The Donner Prize, established in 1998, annually rewards excellence and innovation in Canadian public policy thinking, writing and research. In bestowing this award, the Donner Canadian Foundation seeks to broaden policy debates, increase general awareness of the importance of policy decision making and make an original and meaningful contribution to policy discourse.

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For further information, please contact:
Sheila Kay
647-391-9829
sheila@naylorandassociates.com
www.donnerbookprize.com

Read


Donner Prize Announces the 2018/19 Shortlist

TORONTO, April 2, 2019 – Ken Whyte, Chair of the Donner Canadian Foundation, today announced the shortlist for the 2018/2019 Donner Prize, the award recognizing the best public policy book by a Canadian.

“The Donner Prize jury has always selected books that are exceptional works of public policy research, writing and thinking from leading Canadian academics and writers,” said Mr. Whyte. “We are excited about the topics explored in this year’s shortlist. They will undoubtedly provoke debate and elevate the conversation in Canada. Policy affects us all, and books that probe hard questions and suggest guidelines and direction for the future become essential reading. We are fortunate to live in a country that celebrates rigorous thinking, and we honor this with the prestigious Donner Prize.”

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David Dodge, Jury Chair, stated that “The jury agreed that, in this age of news bubbles and sensationalist journalism, the purpose of the prize is even more critical – to encourage, and reward, the hard work of researching and writing about the policy dilemmas that we face as a society. Our shortlist reflects issues that are at the heart of public policy debates in Canada, or certainly should be, and that are also faced by many – Indigenous rights, income distribution, population growth, university governance, and the civilian oversight of policing. These books are shining models of the Donner Prize – relevant and important topics of Canadian public policy, based on sound and original research and analysis, and accessible to a general audience.”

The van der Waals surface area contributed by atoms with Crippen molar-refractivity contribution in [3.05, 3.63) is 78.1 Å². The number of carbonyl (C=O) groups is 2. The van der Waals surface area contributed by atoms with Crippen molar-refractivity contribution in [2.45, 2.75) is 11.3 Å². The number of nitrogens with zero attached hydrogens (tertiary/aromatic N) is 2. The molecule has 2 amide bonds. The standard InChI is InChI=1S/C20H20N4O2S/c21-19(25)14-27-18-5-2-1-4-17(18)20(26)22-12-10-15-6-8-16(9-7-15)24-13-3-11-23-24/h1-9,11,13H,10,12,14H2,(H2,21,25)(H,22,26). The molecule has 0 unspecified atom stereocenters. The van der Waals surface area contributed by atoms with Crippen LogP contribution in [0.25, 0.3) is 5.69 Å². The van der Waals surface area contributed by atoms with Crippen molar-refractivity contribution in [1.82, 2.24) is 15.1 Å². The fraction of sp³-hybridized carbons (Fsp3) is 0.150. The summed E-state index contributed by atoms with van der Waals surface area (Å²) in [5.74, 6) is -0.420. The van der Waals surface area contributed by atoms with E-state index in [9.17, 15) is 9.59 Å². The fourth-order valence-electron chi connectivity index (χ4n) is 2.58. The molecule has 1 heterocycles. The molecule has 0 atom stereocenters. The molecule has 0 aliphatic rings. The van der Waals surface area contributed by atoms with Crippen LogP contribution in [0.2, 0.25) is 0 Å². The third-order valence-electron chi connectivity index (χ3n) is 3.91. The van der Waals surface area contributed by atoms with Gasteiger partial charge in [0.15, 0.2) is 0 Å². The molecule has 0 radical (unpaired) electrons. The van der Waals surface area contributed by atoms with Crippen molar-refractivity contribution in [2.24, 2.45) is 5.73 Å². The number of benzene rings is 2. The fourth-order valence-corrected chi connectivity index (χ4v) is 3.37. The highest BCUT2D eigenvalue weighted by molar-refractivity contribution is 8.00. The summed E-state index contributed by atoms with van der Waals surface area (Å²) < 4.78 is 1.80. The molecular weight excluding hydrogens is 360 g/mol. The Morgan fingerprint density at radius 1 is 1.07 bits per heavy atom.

The prestigious Donner Prize, founded in 1998, annually rewards excellence and innovation in public policy writing by Canadians. In bestowing this award, the Donner Canadian Foundation seeks to broaden policy debates, and make an original and meaningful contribution to policy discourse, all of which will contribute to an even stronger and more inclusive Canadian democracy.

The 2018/2019 shortlist titles were chosen from a field of 70 submissions. The winner receives $50,000 while each other nominated title receives $7,500. The 2018/2019 Donner Prize finalists are:

Indigenous Nationals, Canadian Citizens: From First Contact to Canada 150 and Beyond by Thomas J. Courchene (Institute of Intergovernmental Relations, Queen’s University)

Population Bombed! Exploding the Link Between Overpopulation and Climate Change by Pierre Desrochers and Joanna Szurmak (Global Warming Policy Foundation)

Basic Income for Canadians: The Key to a Healthier, Happier and More Secure Life for All by Evelyn L. Forget (James Lorimer & Company Ltd.)

University Commons Divided: Exploring Debate & Dissent on Campus by Peter MacKinnon (University of Toronto Press)

Excessive Force: Toronto’s Fight to Reform City Policing by Alok Mukherjee with Tim Harper (Douglas & McIntyre)

The winner of this year’s Donner Prize will be announced at an awards ceremony at the historic Carlu in Toronto on Wednesday May 1, 2019. The ceremony will be hosted by broadcaster Amanda Lang.